Alcohol Concern flags up fears over National Treatment Agency’s future

The National Treatment Agency for Substance Misuse has vehemently
denied rumours that its future could be in jeopardy.

Rumours about the NTA came to light in a document released by
Alcohol Concern, in response to last month’s alcohol harm reduction
strategy, which claimed that the NTAwas under review.

The document said: “Rumour ranges from the confident assertion that
the NTA is not long for this world, that it is about to be absorbed
into the Home Office, or that it will remain as it is.”

It added that the NTA had always said that it would take on more
responsibility for alcohol if offered sufficient resources.
However, the alcohol harm reduction strategy had not given
responsibility for the performance management of its alcohol
treatment services to the NTA, despite mentioning the agency.

“We expect that the ultimate decision as to whether NTA takes
[responsibility for] alcohol more fully will fall out from the more
general review of the NTA,” the Alcohol Concern document

The NTA has since contacted Alcohol Concern, which has now removed
many of the relevant comments from the document on its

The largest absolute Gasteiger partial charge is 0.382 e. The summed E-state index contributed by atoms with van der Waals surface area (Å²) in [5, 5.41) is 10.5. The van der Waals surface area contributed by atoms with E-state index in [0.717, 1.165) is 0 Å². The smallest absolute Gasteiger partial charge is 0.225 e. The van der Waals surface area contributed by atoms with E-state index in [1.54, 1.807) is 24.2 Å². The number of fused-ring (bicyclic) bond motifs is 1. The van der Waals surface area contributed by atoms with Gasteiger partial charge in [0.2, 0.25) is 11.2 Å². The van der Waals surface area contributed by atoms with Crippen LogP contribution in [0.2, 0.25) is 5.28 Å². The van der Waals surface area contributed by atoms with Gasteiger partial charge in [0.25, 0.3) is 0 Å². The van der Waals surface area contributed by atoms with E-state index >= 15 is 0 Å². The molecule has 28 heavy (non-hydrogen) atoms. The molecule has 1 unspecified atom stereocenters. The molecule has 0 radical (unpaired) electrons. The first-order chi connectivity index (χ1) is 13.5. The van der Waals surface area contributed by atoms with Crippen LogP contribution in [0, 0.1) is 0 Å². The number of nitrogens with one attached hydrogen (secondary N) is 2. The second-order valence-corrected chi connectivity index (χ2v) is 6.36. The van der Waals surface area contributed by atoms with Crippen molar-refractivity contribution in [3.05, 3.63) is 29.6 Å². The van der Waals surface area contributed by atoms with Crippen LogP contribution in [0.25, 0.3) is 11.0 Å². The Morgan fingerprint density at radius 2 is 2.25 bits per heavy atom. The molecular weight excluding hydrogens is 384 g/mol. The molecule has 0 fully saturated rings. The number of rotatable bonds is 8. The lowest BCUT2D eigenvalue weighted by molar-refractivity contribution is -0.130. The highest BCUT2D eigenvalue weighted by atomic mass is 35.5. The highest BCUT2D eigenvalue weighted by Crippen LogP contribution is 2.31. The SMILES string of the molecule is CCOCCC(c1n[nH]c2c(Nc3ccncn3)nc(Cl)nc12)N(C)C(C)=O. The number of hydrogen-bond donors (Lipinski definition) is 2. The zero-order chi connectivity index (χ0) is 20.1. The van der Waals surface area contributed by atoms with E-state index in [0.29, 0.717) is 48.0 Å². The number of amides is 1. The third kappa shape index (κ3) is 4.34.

The NTA insisted that no review was being carried out, but
acknowledged that the prime minister’s strategy unit was looking at
drugs policy overall, including the NTA. Eric Appleby, chief
executive of Alcohol Concern, said that there had been “persistent
rumours” that the NTA had been under review.

“From our perspective, what’s crucial is to get some clarity about
the NTA’s role regarding alcohol so that we can get on with the
business of helping people with drink problems and end the
uncertainty that has been blighting alcohol services at local and
national level,” he said.

The government created the NTA in 2001 as the first body to oversee
the development of drug treatment services at an England-wide

Its aim is to double the number of people in effective treatment
from 100,000 in 1998 to 200,000 in 2008 and to improve the
availability and effectiveness of drug misuse treatment.

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